China’s Crude Imports Rise to Five-Month High on New Quota
(Bloomberg) -- China’s overseas crude inflows rose to a five-month high after private refiners were allocated new import quotas and as cargoes that were delayed by a typhoon were finally delivered.
The nation imported 44.53 million metric tons of crude in August, data released Tuesday by the General Administration of Customs showed. That’s equivalent to 10.53 million barrels a day, according to Bloomberg calculations, the most since March. Daily shipments were 9.75 million barrels in July.
Private refiners were able to increase purchases last month after the allocation of additional import quotas in mid-August, while overall inflows were boosted by the delivery of shipments delayed by Typhoon In-Fa in late July, according to Yuntao Liu, an analyst with London-based Energy Aspects Ltd.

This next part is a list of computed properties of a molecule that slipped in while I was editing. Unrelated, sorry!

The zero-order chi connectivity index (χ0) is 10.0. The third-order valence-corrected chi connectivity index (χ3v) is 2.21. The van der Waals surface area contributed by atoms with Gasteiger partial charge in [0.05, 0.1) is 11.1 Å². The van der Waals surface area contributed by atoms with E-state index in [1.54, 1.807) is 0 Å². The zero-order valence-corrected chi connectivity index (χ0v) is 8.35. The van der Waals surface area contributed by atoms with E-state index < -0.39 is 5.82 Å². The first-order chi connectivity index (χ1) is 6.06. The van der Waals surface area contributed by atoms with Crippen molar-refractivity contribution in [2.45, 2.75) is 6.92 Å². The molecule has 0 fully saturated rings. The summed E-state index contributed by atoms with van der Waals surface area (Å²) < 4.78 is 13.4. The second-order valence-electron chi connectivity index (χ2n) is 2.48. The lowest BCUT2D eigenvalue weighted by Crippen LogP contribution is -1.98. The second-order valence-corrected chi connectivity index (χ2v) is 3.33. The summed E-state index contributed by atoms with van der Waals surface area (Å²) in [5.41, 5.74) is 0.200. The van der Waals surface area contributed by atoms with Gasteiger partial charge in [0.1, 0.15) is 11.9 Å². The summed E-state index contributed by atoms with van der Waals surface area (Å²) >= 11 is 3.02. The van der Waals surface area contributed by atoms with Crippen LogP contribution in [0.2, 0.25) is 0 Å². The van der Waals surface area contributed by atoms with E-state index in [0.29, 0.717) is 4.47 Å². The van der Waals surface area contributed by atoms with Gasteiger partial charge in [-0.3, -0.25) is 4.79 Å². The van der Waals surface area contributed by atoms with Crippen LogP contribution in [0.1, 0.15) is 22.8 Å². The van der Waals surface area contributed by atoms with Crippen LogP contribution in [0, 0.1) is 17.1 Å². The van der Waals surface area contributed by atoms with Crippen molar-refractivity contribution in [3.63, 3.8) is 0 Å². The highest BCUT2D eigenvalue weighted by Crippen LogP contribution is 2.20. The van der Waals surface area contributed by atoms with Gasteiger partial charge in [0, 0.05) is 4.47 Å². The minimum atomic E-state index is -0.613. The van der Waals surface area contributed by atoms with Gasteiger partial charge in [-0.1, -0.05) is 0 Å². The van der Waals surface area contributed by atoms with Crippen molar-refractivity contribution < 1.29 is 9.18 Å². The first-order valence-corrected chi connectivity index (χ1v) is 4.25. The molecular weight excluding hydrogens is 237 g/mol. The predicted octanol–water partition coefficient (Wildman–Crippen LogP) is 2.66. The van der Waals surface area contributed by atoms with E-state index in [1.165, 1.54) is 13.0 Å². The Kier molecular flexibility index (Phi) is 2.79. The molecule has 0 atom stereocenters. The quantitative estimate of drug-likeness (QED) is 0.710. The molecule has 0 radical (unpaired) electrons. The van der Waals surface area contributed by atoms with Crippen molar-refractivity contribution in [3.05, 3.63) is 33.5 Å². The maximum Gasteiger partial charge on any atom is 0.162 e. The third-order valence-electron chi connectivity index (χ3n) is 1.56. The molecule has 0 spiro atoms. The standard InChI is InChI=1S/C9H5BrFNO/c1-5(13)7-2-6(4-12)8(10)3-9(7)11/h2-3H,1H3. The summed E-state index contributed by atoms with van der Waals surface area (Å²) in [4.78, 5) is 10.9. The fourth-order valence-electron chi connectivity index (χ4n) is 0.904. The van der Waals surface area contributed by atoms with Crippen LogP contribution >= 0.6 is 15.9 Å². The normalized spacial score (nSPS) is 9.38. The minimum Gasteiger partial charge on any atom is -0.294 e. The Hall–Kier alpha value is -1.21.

Independent refiners were last month granted a third batch of import quotas for 2021 totaling 4.42 million tons, the smallest since China allowed non-state firms to directly import crude. Energy Aspects predicts that processors may get a further 11 million tons of allocations over the rest of the year.
China’s net fuel exports in August, meanwhile, fell to about 800,000 tons, the lowest level since June 2020. Shipments slipped as refiners waited for the allocation of new exports quota, which were eventually granted last month.
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